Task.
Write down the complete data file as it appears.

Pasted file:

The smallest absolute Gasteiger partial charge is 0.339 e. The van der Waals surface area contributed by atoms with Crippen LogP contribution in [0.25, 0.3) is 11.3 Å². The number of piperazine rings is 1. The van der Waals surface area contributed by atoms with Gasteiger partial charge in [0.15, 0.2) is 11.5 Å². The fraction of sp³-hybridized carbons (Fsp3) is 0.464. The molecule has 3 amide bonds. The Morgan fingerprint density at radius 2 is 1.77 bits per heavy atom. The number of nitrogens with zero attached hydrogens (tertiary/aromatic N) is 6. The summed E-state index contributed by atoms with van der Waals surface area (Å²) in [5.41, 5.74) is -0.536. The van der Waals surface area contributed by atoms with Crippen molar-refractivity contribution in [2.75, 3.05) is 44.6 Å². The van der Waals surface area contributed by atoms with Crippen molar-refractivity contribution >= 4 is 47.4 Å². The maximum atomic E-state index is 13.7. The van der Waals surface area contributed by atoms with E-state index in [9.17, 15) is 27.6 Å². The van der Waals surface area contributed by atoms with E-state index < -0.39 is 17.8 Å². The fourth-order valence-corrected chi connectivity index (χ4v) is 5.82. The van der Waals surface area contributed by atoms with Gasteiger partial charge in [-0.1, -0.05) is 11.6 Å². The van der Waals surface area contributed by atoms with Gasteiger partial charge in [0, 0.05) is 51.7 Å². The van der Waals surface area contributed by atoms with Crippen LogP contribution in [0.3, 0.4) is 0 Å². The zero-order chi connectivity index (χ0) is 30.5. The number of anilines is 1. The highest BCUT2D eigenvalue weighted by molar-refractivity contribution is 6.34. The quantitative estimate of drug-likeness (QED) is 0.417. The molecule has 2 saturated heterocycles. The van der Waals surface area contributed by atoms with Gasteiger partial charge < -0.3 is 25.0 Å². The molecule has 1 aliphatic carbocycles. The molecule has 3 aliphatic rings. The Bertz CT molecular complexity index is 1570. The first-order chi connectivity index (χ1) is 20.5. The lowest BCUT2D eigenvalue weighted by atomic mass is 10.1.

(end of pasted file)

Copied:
The smallest absolute Gasteiger partial charge is 0.339 e. The van der Waals surface area contributed by atoms with Crippen LogP contribution in [0.25, 0.3) is 11.3 Å². The number of piperazine rings is 1. The van der Waals surface area contributed by atoms with Gasteiger partial charge in [0.15, 0.2) is 11.5 Å². The fraction of sp³-hybridized carbons (Fsp3) is 0.464. The molecule has 3 amide bonds. The Morgan fingerprint density at radius 2 is 1.77 bits per heavy atom. The number of nitrogens with zero attached hydrogens (tertiary/aromatic N) is 6. The summed E-state index contributed by atoms with van der Waals surface area (Å²) in [5.41, 5.74) is -0.536. The van der Waals surface area contributed by atoms with Crippen molar-refractivity contribution in [2.75, 3.05) is 44.6 Å². The van der Waals surface area contributed by atoms with Crippen molar-refractivity contribution >= 4 is 47.4 Å². The maximum atomic E-state index is 13.7. The van der Waals surface area contributed by atoms with E-state index in [9.17, 15) is 27.6 Å². The van der Waals surface area contributed by atoms with E-state index < -0.39 is 17.8 Å². The fourth-order valence-corrected chi connectivity index (χ4v) is 5.82. The van der Waals surface area contributed by atoms with Gasteiger partial charge in [-0.1, -0.05) is 11.6 Å². The van der Waals surface area contributed by atoms with Gasteiger partial charge in [0, 0.05) is 51.7 Å². The van der Waals surface area contributed by atoms with Crippen LogP contribution in [0.3, 0.4) is 0 Å². The zero-order chi connectivity index (χ0) is 30.5. The number of anilines is 1. The highest BCUT2D eigenvalue weighted by molar-refractivity contribution is 6.34. The quantitative estimate of drug-likeness (QED) is 0.417. The molecule has 2 saturated heterocycles. The van der Waals surface area contributed by atoms with Gasteiger partial charge < -0.3 is 25.0 Å². The molecule has 1 aliphatic carbocycles. The molecule has 3 aliphatic rings. The Bertz CT molecular complexity index is 1570. The first-order chi connectivity index (χ1) is 20.5. The lowest BCUT2D eigenvalue weighted by atomic mass is 10.1.